Kansas governor seeks school finance dialogue
TOPEKA, Kan. (AP) — Gov. Sam Brownback's desire for more dialogue on public education funding during the legislative session is worthy, but such discussions between administrators and elected officials will only succeed if they try to determine what the numbers mean, school superintendents said Monday.
A disconnect between schools and policymakers can arise because busy legislators are trying to juggle other priorities, said Cheryl Semmel, executive director of the Kansas School Superintendents Association.
"If the only time you have the big conversation is during the legislative session, you are destined to a level of anxiety and frustration," Semmel said.
Brownback said Friday that he'd like to break a 40-year tradition of Kansas school districts going to court over funding for public education when their efforts fail in the Statehouse. He would prefer that more effort be made throughout the year to talk about education goals and find common ground.
"Nobody talks to anybody, it's all handled in litigation," Brownback said at the time. "If I've learned anything in these systems it's that if you're not talking you're not going to come up with any resolution. If you're talking, you've got a chance to come up with something."
Brownback's office confirmed Monday that he would be hosting talks at his official residence on Nov. 25 between Republican legislative leaders and school superintendents.
The governor said recent talks among lawmakers and higher education leaders have been productive in explaining the mission of colleges and universities and how they spend state money.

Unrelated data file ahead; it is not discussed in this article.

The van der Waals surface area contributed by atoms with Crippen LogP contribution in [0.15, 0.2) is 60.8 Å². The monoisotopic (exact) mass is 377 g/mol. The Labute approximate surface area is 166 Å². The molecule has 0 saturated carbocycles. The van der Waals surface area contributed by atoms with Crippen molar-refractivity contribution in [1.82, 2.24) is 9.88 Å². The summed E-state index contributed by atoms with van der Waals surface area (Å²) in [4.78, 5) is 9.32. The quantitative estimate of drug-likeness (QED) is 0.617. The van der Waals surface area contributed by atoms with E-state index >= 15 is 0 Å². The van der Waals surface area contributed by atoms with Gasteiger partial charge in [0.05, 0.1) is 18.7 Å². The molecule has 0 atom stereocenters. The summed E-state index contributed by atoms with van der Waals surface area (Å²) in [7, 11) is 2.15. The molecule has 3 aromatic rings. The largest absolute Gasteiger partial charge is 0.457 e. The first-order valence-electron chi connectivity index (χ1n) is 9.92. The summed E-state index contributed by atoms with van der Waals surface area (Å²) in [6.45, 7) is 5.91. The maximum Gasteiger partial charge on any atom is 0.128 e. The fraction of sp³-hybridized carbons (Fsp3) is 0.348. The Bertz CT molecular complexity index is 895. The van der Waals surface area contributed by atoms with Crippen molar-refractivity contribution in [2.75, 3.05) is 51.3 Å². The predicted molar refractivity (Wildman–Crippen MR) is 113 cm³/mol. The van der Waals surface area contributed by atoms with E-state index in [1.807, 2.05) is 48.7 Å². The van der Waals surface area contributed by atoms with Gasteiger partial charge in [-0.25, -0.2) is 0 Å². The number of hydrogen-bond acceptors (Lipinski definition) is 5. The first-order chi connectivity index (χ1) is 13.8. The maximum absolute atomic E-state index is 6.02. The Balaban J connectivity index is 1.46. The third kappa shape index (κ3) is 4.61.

"I always think that having a conversation about school finance is important," Semmel said. "We've always been willing and open and willing to do that."
The problem is that too often the debate focuses on data without any attempt to explain or justify what the data means, she said. For example, data on expenditures or hiring may be listed on a chart, used in legislative debate or political ads with no follow-up explanation as to why money was spent or how the hiring decisions were made by local school boards.
"We've become adjusted to digesting the sound bite," Semmel said.
The Kansas Supreme Court is expected to rule early next year in a 2010 lawsuit by school districts claiming the state is underfunding elementary and secondary education. The court's decision will likely dominate debate during the legislative session.
At issue is whether the state has kept its financial promises made in 2006 following the conclusion of a lawsuit filed in 1999. School districts and parents contend the state has cut education spending and failed to reach the spending goals put in law.
The state argues that overall school spending has increased and that legislators did the best they could for schools while in the throes of the Great Recession that decimated state revenues.
Kansas spends more than $3 billion in state revenues on K-12 education and more than $5 billion counting federal aid and local revenues raised through property taxes.
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